|Nietzsche and Chuang-Tse
||[Jul. 27th, 2006|03:53 am]
I'm a philosophy student at SUNY Plattsburgh and recently took a course on Nietzsche and another one on Ancient Chinese Philosophy. I'm considering writing my final thesis on Nietzsche and Chuang-Tse.|
In Zarathustra, N writes:
"My brother, if you have a virtue and she is your virtue, then you have her in common with nobody. To be sure, you want to call her by name and pet her; you want to pull her ear and have fun with her. And behold, now you have her name in common with the people and have become one of the people and herb with your virtue.
You would do better to say, "Inexpressible and nameless is that which gives my soul agony and sweetness and is even the hunger of my entrails."
May your virtue be too exalted for the familiarity of names: and if you must speak of her, then do not be ashamed to stammer of her..."
He goes on, but what caught my eye was the "inexpressible and nameless" passage. It reminds me of the first line of the Daodejing. "The way that can be named is not the true way."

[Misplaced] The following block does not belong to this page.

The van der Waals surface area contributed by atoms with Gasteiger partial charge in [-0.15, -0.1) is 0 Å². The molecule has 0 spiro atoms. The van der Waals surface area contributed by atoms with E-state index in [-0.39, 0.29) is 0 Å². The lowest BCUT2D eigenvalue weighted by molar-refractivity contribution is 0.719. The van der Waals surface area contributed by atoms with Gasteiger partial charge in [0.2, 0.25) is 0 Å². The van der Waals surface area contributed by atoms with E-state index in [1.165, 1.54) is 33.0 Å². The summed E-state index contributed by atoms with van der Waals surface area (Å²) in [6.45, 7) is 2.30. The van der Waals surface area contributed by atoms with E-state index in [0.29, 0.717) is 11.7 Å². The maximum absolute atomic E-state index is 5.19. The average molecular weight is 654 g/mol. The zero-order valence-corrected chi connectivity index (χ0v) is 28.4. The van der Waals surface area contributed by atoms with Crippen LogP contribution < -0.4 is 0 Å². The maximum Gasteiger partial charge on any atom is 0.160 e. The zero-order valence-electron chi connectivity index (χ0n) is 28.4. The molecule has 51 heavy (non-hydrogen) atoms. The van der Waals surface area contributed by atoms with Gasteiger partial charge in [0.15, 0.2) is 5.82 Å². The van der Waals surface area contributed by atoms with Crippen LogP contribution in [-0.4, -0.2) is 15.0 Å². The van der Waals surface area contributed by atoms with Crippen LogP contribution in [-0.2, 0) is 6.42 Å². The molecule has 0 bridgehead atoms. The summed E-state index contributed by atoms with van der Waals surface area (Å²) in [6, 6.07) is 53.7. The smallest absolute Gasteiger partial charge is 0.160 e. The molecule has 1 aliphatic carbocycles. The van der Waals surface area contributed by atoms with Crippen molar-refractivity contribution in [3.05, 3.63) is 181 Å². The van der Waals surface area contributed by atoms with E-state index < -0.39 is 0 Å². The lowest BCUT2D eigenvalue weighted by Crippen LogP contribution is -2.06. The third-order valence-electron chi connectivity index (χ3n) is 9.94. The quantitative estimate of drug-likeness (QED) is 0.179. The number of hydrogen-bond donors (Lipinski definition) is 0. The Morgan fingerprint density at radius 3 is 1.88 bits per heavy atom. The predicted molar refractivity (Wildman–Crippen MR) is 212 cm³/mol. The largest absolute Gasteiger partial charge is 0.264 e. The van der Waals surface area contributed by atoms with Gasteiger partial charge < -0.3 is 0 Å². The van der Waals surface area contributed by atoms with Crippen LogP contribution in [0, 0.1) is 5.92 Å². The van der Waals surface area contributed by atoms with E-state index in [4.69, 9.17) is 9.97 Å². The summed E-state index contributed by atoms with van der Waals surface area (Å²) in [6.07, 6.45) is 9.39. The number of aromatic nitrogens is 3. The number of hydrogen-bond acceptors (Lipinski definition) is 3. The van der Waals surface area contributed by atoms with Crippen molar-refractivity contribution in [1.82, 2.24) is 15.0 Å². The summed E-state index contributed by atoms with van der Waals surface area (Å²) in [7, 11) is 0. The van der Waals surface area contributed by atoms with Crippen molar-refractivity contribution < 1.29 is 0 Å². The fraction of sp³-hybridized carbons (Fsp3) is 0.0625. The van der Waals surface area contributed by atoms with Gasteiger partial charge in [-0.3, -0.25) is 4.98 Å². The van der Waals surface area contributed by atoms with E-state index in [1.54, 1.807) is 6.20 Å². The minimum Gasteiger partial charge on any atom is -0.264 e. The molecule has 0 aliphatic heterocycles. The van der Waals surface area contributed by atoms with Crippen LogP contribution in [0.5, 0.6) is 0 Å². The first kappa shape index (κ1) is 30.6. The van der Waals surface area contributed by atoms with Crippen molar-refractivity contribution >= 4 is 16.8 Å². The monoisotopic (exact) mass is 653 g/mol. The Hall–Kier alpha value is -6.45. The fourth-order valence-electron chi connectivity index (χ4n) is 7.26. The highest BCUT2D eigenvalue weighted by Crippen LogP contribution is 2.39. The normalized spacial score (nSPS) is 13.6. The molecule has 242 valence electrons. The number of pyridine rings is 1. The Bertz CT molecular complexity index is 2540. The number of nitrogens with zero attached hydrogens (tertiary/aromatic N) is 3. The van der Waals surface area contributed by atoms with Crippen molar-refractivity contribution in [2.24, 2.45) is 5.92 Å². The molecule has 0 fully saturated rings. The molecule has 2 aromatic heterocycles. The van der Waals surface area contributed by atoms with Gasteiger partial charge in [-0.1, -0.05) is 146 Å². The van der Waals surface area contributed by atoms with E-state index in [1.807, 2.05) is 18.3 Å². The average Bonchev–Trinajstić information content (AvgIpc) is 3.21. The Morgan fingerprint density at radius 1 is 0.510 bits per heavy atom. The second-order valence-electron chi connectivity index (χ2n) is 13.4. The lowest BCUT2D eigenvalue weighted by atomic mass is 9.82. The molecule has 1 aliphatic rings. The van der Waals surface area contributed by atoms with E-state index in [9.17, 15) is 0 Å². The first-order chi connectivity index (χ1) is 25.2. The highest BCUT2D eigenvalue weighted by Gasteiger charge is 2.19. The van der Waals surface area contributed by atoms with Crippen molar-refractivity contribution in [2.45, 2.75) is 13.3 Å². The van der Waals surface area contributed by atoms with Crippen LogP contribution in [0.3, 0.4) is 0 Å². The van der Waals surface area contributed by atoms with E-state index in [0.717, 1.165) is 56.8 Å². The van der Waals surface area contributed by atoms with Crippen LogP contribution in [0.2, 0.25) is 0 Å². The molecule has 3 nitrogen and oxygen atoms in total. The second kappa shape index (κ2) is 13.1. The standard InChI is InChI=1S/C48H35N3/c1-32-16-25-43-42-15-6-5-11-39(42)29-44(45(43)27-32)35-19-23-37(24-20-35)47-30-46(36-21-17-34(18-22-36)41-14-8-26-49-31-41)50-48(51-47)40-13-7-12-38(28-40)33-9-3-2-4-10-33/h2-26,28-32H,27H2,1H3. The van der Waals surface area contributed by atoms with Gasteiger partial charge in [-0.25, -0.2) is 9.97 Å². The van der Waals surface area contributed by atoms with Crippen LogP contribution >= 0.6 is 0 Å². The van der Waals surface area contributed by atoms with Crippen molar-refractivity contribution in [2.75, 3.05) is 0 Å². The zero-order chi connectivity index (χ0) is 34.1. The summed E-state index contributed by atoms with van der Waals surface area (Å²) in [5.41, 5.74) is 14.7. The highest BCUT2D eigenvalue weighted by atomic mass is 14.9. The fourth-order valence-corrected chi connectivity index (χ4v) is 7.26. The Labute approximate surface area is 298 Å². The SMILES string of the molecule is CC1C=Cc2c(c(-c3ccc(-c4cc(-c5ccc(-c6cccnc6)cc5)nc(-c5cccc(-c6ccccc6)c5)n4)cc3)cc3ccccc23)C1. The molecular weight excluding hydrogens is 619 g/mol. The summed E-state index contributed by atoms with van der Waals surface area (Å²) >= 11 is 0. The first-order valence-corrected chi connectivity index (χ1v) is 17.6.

As far as I am aware Nietzsche never read anything about or by any Daoists, however it seems that Nietzsche's thought and Daoist thought intersect in alot of ways.
I'm especially interested in the similaritiy between Nietzsche and Chuang-Tse. Both use humor to illustrate points, both have very round about ways of discussing things, and both seem to be aiming at describing the same universal truths.
I'd be thrilled to hear anybodies stance on the mixture of the two and even more thrilled if anybody could recommend a good place to start researching the two (outside their written works, as I've read most of Nietzsche and around 1/2-3/4 of Chuang-Tse.